Jesus told Peter, “Feed my lambs…feed my sheep.” Every healthy flock contains lambs and every good shepherd keeps his eye on their special needs. The biblical picture of the Great Shepherd in Isaiah 40:11 tells of His wonderful tenderness, “…He shall gather the lambs with his arm, and carry them in his bosom…”
Donald Gee speaks of the passionate love for the flock of God which the pastoral office demands. He says that while we’ve heard much of a passion forsouls, we sometimes think an equally needed and priceless gift is a passion oversouls—a godly care which yearns and pleads and agonizes that every man may be presented perfect in Jesus Christ.
Paul touched the keynote of the true pastor’s heart when he said, “For though ye have ten thousand instructors in Christ, yet have ye not many fathers [pastors]…”(l Corinthians 4:15). Incidentally, this passage reveals the fact that a teacher is not always a pastor.
Some teachers are as illuminating as an electric light…and nearly as cold! The calling makes the difference. It’s the spiritual fathers (pastors) that are missing in many pulpits today. We must have them if we expect our churches to produce preachers, missionaries and Christian workers.
The pastor is also chief administrative officer. He sees to it that others of his flock have ample opportunity to help perform church tasks. He remembers that he’s a man with human limitations. Someone well said, “Blessed is that pastor who early in his ministry finds out he does not have the answers to all of his church problems, business and finances.”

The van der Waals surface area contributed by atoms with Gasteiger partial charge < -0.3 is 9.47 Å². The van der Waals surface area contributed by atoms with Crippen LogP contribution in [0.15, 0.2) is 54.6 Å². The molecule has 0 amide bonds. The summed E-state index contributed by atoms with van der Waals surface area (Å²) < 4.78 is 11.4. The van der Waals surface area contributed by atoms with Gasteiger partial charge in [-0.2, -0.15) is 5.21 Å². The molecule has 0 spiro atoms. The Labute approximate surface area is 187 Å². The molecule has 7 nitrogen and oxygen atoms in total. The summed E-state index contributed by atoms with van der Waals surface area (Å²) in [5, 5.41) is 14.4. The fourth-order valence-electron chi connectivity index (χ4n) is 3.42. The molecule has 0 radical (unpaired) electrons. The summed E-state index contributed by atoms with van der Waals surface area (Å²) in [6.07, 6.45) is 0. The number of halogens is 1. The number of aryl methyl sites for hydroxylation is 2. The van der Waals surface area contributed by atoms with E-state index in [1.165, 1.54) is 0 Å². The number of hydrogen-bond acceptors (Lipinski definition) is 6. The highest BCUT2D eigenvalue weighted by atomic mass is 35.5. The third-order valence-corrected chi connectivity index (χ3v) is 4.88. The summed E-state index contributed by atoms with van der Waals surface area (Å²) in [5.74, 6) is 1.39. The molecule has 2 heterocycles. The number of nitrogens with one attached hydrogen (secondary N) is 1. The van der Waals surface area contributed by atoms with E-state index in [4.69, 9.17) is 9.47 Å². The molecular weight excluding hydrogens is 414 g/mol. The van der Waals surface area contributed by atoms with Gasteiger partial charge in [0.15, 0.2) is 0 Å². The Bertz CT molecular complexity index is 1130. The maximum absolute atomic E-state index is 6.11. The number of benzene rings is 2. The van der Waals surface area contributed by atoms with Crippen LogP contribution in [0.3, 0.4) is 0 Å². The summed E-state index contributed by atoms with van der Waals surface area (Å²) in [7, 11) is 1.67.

The pastor is theologian, administrator and divinely-appointed shepherd over the flock. How I pray that God will do for our dear pastors what He did for Elijah in the cave. He gave the prophet a new revelation and a new commission. We never hear of him going back to the juniper tree or to the cave.
When Jesus appeared at the Sea of Tiberias, He took pains to instruct Peter—lovingly, tenderly and compassionately—that he must lay aside his nets and boats and fish for men. “Simon, son of Jonas, lovest thou me more than these?”
It’s still a burning question. Pastor, do you “love me” more than that job, that house or that family? The call echoes across the mountains, the valleys, the plains and the asphalt jungles. What will you do about it?
Don Reiber said it for me: “As a Pastor I may not enjoy the prestige administrators enjoy, nor have the aura of glamour that clings to evangelists. Yet my task is more important than either. In fact, of all the positions on God’s team, mine is the most important.”
Article adapted from Contact magazine, August 1987.